Kames Capital’s Roberts takes an outsider’s view of SNB

David Roberts, joint head of fixed income at Kames Capital, says there is much to read into recent activity by the Swiss National Bank.

As someone who lives and works in the UK, managing bonds for a living, it is intriguing to view the current actions of the Swiss National Bank (SNB) and the attention those actions are attracting from both ends of the political spectrum.

In my home market, the Bank of England has been under pressure to explain the benefits of quantitative easing. Under this programme it is buying £375bn UK government bonds. Having initially said that quantifying the value of these purchases to the economy was difficult, the Bank has since taken every opportunity to assure the public that British growth has been supported by the programme. Whether or not there has been any impact on the British currency is debatable. However, as a stable economy where the central bank acts to support bonds, the UK has seen significant purchasing of government debt by foreign investors (the SNB included). In my opinion this has boosted the value of sterling – as we know a prime reason for central bank purchases is to diversify foreign exchange reserves, hence wealth funds and central banks will buy sterling to fund their gilt purchases, but not swap out the currency risk.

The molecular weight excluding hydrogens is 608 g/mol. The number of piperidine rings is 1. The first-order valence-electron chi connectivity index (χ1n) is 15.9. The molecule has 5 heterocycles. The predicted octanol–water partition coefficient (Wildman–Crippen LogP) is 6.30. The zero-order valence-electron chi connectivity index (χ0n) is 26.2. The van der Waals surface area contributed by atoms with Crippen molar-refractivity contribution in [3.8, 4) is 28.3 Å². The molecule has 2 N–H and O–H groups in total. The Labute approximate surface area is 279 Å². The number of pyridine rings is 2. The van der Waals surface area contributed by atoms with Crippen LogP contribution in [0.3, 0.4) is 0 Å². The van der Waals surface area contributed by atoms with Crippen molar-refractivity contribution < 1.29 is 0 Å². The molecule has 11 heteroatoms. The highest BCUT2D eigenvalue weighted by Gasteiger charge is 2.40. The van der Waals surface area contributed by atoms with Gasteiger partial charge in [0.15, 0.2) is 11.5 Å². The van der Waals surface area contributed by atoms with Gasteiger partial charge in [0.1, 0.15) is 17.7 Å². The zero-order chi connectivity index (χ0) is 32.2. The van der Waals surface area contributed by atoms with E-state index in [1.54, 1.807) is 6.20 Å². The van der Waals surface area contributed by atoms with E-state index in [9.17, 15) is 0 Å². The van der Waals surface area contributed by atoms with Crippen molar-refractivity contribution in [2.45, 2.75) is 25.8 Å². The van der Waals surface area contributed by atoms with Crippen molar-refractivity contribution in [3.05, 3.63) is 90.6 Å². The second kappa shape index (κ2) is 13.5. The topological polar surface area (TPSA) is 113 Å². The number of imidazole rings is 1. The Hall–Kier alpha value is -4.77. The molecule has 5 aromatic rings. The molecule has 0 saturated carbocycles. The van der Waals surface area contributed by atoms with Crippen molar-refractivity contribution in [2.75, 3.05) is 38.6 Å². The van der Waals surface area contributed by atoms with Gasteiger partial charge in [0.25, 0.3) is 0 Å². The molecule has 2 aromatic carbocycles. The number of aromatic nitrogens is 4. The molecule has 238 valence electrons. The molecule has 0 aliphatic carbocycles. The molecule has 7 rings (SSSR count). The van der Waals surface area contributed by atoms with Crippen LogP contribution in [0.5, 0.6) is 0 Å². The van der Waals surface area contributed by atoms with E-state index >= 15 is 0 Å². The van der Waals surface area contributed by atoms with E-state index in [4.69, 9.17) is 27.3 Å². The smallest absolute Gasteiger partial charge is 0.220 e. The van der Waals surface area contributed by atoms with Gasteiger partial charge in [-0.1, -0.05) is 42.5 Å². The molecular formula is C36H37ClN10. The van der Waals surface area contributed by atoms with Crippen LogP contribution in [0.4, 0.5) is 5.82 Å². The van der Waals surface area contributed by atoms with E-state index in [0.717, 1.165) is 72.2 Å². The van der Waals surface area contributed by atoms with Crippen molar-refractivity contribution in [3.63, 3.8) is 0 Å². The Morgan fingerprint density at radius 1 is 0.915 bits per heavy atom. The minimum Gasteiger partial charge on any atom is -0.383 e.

What does all this have to do with Switzerland? While the Bank of England may have a view on currency, direct intervention in foreign exchange markets has not been a policy in recent years. As we know, the SNB has felt the best way to preserve the domestic economy is to prevent the Swiss franc appreciating, in particular against the euro.

Of course what this has led to is European quantitative easing, sponsored by the Swiss – the SNB simply takes some Swiss francs, swaps them for euros and uses the proceeds to buy bunds, thus pushing the yield on German debt lower than it should be. According to some commentators the SNB now owns more than 10% of all bunds that are currently in issue. Indeed Swiss foreign exchange reserves have grown at such a pace that they are now estimated to be in excess of 70% of GDP.

Naturally, philosophical as well as economic and political questions are raised when one central bank interferes in the affairs of another. The European Central Bank does not appear to care, indeed given the effort being made by Mr Draghi to pull yields down in peripheral bond markets, he would dearly love to see the SNB ‘intervene’ in Spain and Italy!

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